One of the things that I noticed about the young Saguaro cacti is that they sprout and grow in the shadow of another desert plant. They do not sprout and grow in the shadow of another Saguaro cactus.

I found that fascinating.

They are found in the shadow of what is called a “nurse tree” This is a larger, faster-growing tree that shelters a smaller, slower-growing tree or plant. The nurse tree can provide shade, shelter from wind, or protection from animals who would feed on the smaller plant.

In the Sonoran desert, Palo Verde, Ironwood or mesquite trees serve as nurse trees for young Saguaro cacti. As the Saguaro grows and becomes more acclimated to the desert sun, the older tree may die, leaving the Saguaro alone. In fact, as the Saguaro grows larger it may compete for resources with its nurse tree, and thus, hasten the death of the tree that protected and nurtured it. Consequently, young Saguaros are often seen near trees, but old Saguaros are not.

What does this have to do with leadership?

I am not sure it does.  In fact, I think it really has to do with the relationship between those that surround and, in many ways, nurture leaders and encourage leadership.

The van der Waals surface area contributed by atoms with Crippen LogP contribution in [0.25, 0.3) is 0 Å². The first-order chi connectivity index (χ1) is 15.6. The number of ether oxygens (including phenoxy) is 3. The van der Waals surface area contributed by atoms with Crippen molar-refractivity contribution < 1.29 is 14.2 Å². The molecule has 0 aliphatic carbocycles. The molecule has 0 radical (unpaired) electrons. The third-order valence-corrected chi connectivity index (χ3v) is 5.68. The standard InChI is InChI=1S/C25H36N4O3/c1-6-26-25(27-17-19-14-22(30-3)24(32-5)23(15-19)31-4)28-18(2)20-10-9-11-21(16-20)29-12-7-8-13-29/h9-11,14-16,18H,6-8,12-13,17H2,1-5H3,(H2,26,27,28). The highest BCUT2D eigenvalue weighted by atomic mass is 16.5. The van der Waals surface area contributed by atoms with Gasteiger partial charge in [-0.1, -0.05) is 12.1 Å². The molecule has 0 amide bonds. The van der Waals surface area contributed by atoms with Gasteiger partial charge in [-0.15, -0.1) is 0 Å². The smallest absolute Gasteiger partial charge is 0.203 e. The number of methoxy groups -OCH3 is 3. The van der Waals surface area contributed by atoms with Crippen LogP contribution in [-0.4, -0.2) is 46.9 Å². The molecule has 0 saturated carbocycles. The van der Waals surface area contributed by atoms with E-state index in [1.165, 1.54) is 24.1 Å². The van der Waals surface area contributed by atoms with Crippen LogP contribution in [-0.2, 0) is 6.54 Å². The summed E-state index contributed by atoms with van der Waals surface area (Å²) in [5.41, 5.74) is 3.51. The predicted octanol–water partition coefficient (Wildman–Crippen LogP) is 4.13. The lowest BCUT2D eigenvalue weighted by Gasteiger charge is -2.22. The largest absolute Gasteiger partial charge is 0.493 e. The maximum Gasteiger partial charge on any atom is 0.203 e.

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The Business of Ethics

MM - Ethics

I am sure there has been much written about ethics in leadership but I wanted to share some insights recently revealed to me.

I had a visit with some dear friends who have been in leadership positions and one is currently writing a book on “ethics in the university”. He is a retired professor and is a dear friend so, jokingly, I asked him if he had discovered any, to which there was a resounding NO.

The chats usually go with the state of our country then circles around to business models and ethics.

First, I’m not sure why we call it “business ethics”.

Is the place we learn business ethics, in business, or is it too late then?  Our conversation had me asking that question, “Where do we learn” ethics?

Well, I got the standard business answer we all should expect and the one you are thinking. We teach them in college and have training classes and seminars. Which isn’t bad, I might add!

As you may guess at this point in the conversation, I still had plenty of questions. So, one immediate question was; at what age do we start to teach ethics?

Where and when do “we” learn ethics?